Encourage your local planning authority to produce additional guidance on providing space for food growing.
In this section we will look at the opportunity to provide developers with more detailed information on how space for food growing can be incorporated into developments.
Guidance could either be published by the local planning authority or, an alternative approach is for your food growing network to draft an information leaflet that developers could use. Discuss the options with your authority; they may offer to print and distribute your leaflet if they do not have the resources to publish formal guidance.
If this is all new to you we suggest you go to the Getting started page first.
When additional guidance might be an option
- When places are undergoing change, when new areas of housing are proposed, when regeneration is taking place,
- Where open space is in short supply
Planning authorities often publish Supplementary Planning Documents (SPD). Supplementary planning documents add further detail to the policies in the Local Plan. They can be used to provide further guidance for development on specific sites. They might be used to explain a particular local plan policy issues such as sustainable design, climate change, parks and open spaces / Green Infrastructure. SPDs have to be produced following a formal procedure. The extent to which a planning application has taken notice of the supplementary planning documents is relevant in making planning decisions. This means that developers should have taken the guidance into account before submitting their planning application.
What role could you play
The government advises that any additional planning documents should only be used where clearly justified. Supplementary planning documents should be used where they can help applicants make successful applications or aid infrastructure delivery. They should not be used to add unnecessarily to the financial burdens on development. This means that you should make your case for including community food growing space just as if you were responding to a draft local plan. Your aim would be:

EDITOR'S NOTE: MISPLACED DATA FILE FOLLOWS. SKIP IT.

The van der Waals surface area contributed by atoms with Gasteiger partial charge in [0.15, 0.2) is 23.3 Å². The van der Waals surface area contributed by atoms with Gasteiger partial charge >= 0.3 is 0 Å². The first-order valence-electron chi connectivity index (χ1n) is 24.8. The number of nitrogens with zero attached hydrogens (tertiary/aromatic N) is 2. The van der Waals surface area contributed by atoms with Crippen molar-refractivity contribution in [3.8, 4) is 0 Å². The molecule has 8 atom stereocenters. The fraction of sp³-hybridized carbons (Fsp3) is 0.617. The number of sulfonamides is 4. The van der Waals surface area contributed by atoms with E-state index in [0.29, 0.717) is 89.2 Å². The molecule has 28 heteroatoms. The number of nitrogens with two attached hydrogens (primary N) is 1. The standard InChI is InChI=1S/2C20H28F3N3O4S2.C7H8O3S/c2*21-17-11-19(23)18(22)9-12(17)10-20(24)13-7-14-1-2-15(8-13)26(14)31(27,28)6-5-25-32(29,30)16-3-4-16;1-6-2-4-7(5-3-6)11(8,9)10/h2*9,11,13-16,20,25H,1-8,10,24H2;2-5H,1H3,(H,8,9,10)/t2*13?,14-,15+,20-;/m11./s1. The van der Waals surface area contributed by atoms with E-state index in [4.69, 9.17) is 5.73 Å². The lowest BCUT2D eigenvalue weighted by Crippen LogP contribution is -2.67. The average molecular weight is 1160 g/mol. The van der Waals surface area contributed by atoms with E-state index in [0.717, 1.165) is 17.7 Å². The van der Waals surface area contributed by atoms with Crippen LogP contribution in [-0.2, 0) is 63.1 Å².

- To encourage landscape architects to include community food growing spaces and edible planting in their designs, and
- To ensure the quality and quantity of open space provided as part of a development proposal will meet the varied needs of future occupants.
Ask planning officers if any guidance is to be prepared or if it would be useful. You could offer to write up case studies of local spaces to give developers reassurance.
- Does any of the published evidence already include food growing?
- What evidence of need and opportunities can you draw on?
- Have any community food growing spaces been provided in local new development recently?
Guidance could either be stand alone or included alongside other relevant topics.
Food growing and development planning
The Brighton and Hove “Food Growing and Development Planning Advice Note” is an exemplar. The Council and the local food partnership developed it jointly with the aim that their work could be shared by other councils rather than each council having to duplicate. It has the status of a non statutory advice note. Nevertheless it is actively promoted and is successful.